CCSA continues to work with fellow colleagues and like minded organisations to advocate on behalf of the Early Childhood sector.
Below is a letter sent to the Premier on behalf of the Early Childhood Education Advisory Group seeking a meeting to discuss the impact of the current COVID outbreak and resulting lockdowns on ECEC services in NSW
CCSA Members are encouraged to contact us with questions and concerns for us to raise on your behalf when advocating for the sector.
1 September 2021
The Hon. Gladys Berejiklian, MP
Premier of New South Wales
52 Martin Place SYDNEY NSW 2000
Re: NSW Early Childhood Education Advisory Group
We acknowledge your response via the Parliamentary Secretary, to our letter dated 23 August 2021. As a group of trusted representatives of Australia’s early childhood education and care (ECEC) and Before and After School Care (BASC) sectors, we are not satisfied that our message has been heard and we respectfully and urgently request a meeting with you personally, to discuss the importance of strengthening the NSW Public Health Order to reduce early and middle education and care attendance in accordance with the Chief Health Officers advice and present you with information to support decision making.
As we predicted in our previous correspondence to you, the absence of clear rules has seen very high levels of attendance at early education and care services continuing, placing our workforce and children at risk and putting enormous pressure on services to manage parents’ expectations.
With COVID case numbers in NSW now over 1000 daily, including many children, and higher levels anticipated in October, lack of clear direction in the Public Health Order contradicts the NSW Government’s stated intent to restrict spread amongst households and keep the sector safe.
We again request that a clear directive is added to the Public Health Order, advising that access to ECEC and BASC, is strictly limited to essential workers only, including those working at home, disadvantaged children and those who can’t reasonably supervise their children.
In Victoria and Australian Capital Territory, we are seeing a desirable strong correlation between clear advice on attendance restrictions in Public Health Orders and dramatically reduced attendance at early education and care services. A member of this group representing large providers, saw attendance in the ACT fall to 17.5% from 67% in response to clear advice from the ACT government that only vulnerable children and those whose carers and parents cannot work from home may attend.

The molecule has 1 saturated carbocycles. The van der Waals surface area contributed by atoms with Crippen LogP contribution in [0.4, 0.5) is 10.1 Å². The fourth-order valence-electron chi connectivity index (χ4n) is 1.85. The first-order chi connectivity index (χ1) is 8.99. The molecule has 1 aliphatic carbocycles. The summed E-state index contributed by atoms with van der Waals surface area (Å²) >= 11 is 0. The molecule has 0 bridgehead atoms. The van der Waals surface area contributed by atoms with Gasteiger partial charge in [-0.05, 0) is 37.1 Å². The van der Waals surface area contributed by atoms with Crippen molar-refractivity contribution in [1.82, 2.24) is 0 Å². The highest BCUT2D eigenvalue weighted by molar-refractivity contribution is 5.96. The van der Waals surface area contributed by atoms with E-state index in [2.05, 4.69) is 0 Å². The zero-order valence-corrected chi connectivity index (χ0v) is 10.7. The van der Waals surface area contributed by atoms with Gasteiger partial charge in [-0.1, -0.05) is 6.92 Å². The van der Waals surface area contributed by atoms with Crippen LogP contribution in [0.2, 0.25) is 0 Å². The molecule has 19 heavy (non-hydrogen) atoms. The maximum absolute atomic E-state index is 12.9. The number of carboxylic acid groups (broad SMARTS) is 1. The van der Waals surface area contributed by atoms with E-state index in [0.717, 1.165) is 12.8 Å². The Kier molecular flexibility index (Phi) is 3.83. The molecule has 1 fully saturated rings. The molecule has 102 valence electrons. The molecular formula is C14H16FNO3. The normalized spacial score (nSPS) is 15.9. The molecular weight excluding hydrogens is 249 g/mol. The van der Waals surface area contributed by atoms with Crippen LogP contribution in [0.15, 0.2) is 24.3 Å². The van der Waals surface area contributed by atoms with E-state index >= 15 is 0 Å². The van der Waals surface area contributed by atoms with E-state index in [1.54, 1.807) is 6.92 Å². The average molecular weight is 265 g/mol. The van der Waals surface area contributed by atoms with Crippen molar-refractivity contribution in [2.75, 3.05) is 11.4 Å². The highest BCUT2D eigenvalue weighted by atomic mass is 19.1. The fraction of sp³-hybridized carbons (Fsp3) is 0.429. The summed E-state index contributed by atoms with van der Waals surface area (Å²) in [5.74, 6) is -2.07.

Centres in Greater Melbourne fell to 40% from 64% when the Victorian Government said centres would only open to vulnerable children and children of authorised workers.
The opposite is occurring in New South Wales, and it is difficult to accept and interpret why this is an acceptable position to Government. According to NSW Health data, nearly 1000 children (0-9) currently have tested positive to COVID. Families need clear direction from the Public Health Order, so as they understand the risk and to assist their employers to understand why children need to remain home.
As a recognised group of peak bodies and organisations collectively representing thousands of ECEC and BASC services across NSW we are tasked with providing advice to the Government.
Our advice is that without absolute clarity in our Public Health Orders, as is the case in other states, the result will be the unnecessary spread of COVID amongst children, educators, and households. We hold very real fears for our workforce, for children and families and for the sustainability of ECEC and BASC services across NSW. Many services are predicting unsustainable workforce loss as educators leave due to fear, relentless work pressure and understandably feeling unprotected and unsupported by their own State Government.
Please grant us the opportunity to factually present our sectors’ situation to you and to understand and correctly represent your position.
We seek your urgent engagement with us in the interests of reducing the spread of COVID across children, educators, and households.
NSW Early Childhood Advisory Group
Michele Carnegie, Chief Executive Officer, Community Early Learning Australia (CELA)
Melissa Messina, Representative, Local Government Children’s Services
Jenni Hutchings, Chief Executive Officer, Big Fat Smile
Chris Legg, Chief Executive Officer, KU Children’s Services
Associate Professor Sandie Wong, Macquarie School of Education
Pauline O’Kane, Chief Executive Officer, Network of Community Services
Professor Marina Papic, Australian Catholic University
Meg Mendham, Chief Executive Officer, Community Connections Solutions Australia (CCSA)
Professor Marc de Rosnay, Academic Director, Early Start, University of Wollongong
Anita Jovanovski, Chief Executive Officer, NSW Family Day Care Association Inc.
Carol A Burgess, NSW State President, Ealy Childhood Australia (ECA)
Kim Bertino, State Manager NSW/ACT, Goodstart Early Learning
Elizabeth Death, Chief Executive Officer, Early Learning and Care Council of Australia (ELACCA)